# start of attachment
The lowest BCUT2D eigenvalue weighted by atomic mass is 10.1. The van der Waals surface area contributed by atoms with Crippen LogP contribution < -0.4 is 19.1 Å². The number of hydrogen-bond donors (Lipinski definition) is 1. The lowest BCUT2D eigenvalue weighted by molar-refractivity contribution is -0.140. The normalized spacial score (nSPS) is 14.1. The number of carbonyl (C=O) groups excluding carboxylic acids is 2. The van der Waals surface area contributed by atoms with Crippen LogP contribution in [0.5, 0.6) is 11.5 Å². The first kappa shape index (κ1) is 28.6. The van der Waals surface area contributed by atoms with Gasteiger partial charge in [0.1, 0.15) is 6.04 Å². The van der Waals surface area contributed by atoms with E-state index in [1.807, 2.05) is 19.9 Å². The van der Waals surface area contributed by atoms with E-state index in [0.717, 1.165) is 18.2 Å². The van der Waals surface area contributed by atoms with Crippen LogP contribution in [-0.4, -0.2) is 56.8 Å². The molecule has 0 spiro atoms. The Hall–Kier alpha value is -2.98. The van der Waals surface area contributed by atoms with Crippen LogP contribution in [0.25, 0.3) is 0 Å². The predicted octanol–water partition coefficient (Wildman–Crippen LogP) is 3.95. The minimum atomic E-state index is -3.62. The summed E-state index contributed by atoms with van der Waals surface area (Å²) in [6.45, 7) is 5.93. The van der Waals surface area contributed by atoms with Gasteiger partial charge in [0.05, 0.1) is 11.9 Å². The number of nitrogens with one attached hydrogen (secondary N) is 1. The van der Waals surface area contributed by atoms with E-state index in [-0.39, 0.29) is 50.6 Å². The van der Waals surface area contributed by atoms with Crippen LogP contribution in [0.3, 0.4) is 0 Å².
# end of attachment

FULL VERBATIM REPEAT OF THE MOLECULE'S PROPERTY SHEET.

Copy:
The lowest BCUT2D eigenvalue weighted by atomic mass is 10.1. The van der Waals surface area contributed by atoms with Crippen LogP contribution < -0.4 is 19.1 Å². The number of hydrogen-bond donors (Lipinski definition) is 1. The lowest BCUT2D eigenvalue weighted by molar-refractivity contribution is -0.140. The normalized spacial score (nSPS) is 14.1. The number of carbonyl (C=O) groups excluding carboxylic acids is 2. The van der Waals surface area contributed by atoms with Crippen LogP contribution in [0.5, 0.6) is 11.5 Å². The first kappa shape index (κ1) is 28.6. The van der Waals surface area contributed by atoms with Gasteiger partial charge in [0.1, 0.15) is 6.04 Å². The van der Waals surface area contributed by atoms with E-state index in [1.807, 2.05) is 19.9 Å². The van der Waals surface area contributed by atoms with E-state index in [0.717, 1.165) is 18.2 Å². The van der Waals surface area contributed by atoms with Crippen LogP contribution in [-0.4, -0.2) is 56.8 Å². The molecule has 0 spiro atoms. The Hall–Kier alpha value is -2.98. The van der Waals surface area contributed by atoms with Crippen LogP contribution in [0.25, 0.3) is 0 Å². The predicted octanol–water partition coefficient (Wildman–Crippen LogP) is 3.95. The minimum atomic E-state index is -3.62. The summed E-state index contributed by atoms with van der Waals surface area (Å²) in [6.45, 7) is 5.93. The van der Waals surface area contributed by atoms with Gasteiger partial charge in [0.05, 0.1) is 11.9 Å². The number of nitrogens with one attached hydrogen (secondary N) is 1. The van der Waals surface area contributed by atoms with E-state index in [-0.39, 0.29) is 50.6 Å². The van der Waals surface area contributed by atoms with Crippen LogP contribution in [0.3, 0.4) is 0 Å².